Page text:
Send to

Choose Destination
Am J Gastroenterol. 2000 Jan;95(1 Suppl):S16-8.

Probiotics and infectious diarrhea.

Author information

Johns Hopkins Medical Center, Baltimore, Maryland 21287, USA.


Numerous probiotic agents have been studied for the management of diarrheal disease. In particular, the prevention and management of acute viral diarrhea, the treatment of recurrent Clostridium difficile diarrhea, as well as the control of antibiotic-associated diarrhea seem to be areas of significant potential benefit. A few agents, including Lactobacillus GG, Lactobacillus reuteri, and Saccharomyces boulardii, seem to be promising agents for the amelioration of the course of acute diarrhea in children when used therapeutically. The use of other agents, particularly Bifidobacteria, supplementing the regular feed of infants may have an effect as prophylactic agents against acute diarrheal diseases. In general, in pediatric populations, the effect of probiotic agents appears to be most significant against viral (rotaviral) diarrhea, suggesting that an immunological mechanism is responsible for the beneficial effects. The numerous agents, doses, and populations used make generalization difficult. Nevertheless, it is clear probiotic agents are becoming an important part of the armamentarium against gastrointestinal problems in infants and children.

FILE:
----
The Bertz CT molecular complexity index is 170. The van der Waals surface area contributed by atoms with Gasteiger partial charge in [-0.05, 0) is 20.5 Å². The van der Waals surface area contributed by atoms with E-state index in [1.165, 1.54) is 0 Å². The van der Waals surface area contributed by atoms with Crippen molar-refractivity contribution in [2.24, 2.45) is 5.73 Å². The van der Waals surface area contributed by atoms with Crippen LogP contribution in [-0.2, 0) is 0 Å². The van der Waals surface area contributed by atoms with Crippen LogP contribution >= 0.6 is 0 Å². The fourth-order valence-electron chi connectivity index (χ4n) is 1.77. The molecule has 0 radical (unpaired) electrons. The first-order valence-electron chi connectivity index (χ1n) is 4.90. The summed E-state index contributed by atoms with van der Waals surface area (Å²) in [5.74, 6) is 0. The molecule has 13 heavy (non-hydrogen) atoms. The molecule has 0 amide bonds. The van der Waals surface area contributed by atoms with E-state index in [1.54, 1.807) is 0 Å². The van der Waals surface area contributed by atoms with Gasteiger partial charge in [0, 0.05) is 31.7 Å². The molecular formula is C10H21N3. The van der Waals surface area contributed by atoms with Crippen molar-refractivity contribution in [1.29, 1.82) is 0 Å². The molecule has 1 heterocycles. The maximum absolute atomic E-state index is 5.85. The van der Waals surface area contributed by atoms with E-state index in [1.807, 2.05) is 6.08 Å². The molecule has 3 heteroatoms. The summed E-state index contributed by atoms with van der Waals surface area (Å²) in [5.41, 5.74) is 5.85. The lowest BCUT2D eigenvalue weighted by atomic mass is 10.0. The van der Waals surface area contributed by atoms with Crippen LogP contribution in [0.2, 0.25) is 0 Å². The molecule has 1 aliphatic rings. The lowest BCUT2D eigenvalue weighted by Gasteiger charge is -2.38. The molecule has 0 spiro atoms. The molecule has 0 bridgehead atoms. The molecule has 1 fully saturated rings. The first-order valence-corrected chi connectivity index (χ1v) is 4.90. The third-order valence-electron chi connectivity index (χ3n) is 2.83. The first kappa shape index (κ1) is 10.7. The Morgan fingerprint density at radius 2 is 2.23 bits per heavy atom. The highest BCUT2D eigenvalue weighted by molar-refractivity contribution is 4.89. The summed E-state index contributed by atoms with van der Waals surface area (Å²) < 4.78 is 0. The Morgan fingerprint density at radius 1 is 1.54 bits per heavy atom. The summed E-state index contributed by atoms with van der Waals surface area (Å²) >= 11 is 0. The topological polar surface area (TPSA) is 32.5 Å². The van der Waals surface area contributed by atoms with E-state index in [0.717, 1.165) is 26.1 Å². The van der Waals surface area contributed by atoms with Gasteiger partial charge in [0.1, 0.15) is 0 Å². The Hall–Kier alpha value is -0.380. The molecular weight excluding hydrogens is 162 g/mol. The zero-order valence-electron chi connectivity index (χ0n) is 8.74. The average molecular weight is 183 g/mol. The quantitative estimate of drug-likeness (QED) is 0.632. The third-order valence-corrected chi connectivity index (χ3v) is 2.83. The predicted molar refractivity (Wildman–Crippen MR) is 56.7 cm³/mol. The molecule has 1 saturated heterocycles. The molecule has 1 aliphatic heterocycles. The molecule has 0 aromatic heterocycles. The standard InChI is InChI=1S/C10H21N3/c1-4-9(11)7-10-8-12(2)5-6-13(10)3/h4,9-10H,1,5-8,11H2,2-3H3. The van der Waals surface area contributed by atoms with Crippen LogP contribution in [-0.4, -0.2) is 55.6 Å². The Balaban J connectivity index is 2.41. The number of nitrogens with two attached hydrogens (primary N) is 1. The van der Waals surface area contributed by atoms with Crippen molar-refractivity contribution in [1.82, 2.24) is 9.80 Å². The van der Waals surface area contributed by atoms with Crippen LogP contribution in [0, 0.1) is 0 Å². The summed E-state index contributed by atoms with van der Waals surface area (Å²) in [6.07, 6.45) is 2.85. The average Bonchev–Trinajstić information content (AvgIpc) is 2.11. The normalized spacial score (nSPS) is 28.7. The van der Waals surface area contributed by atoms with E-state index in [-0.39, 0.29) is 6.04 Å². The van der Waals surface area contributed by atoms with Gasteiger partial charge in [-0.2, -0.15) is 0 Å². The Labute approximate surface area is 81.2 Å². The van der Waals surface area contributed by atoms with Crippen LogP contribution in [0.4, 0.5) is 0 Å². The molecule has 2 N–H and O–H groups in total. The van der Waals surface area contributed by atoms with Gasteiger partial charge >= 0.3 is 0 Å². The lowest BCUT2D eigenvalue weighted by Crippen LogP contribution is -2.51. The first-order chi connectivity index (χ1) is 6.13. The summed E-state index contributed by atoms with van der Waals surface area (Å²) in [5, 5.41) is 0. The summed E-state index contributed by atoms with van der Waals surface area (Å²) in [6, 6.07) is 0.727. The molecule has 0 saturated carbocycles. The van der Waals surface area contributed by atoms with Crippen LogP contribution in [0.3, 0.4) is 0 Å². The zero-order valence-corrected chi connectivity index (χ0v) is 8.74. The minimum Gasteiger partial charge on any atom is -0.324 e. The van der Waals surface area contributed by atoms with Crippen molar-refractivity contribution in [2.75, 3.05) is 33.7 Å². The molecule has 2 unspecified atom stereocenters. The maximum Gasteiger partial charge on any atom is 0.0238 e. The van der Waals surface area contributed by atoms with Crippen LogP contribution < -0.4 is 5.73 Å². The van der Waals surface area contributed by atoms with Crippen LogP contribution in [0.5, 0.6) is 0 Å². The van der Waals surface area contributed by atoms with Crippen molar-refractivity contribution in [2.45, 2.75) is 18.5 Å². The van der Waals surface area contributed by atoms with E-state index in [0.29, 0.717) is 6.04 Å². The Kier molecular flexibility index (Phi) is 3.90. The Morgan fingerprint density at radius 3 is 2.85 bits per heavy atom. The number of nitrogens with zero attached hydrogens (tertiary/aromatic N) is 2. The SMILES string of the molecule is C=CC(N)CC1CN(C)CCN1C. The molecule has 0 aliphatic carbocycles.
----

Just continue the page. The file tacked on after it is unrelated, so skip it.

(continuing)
[Indexed for MEDLINE]

Supplemental Content

Full text links

Icon for Wolters Kluwer
Loading ...
Support Center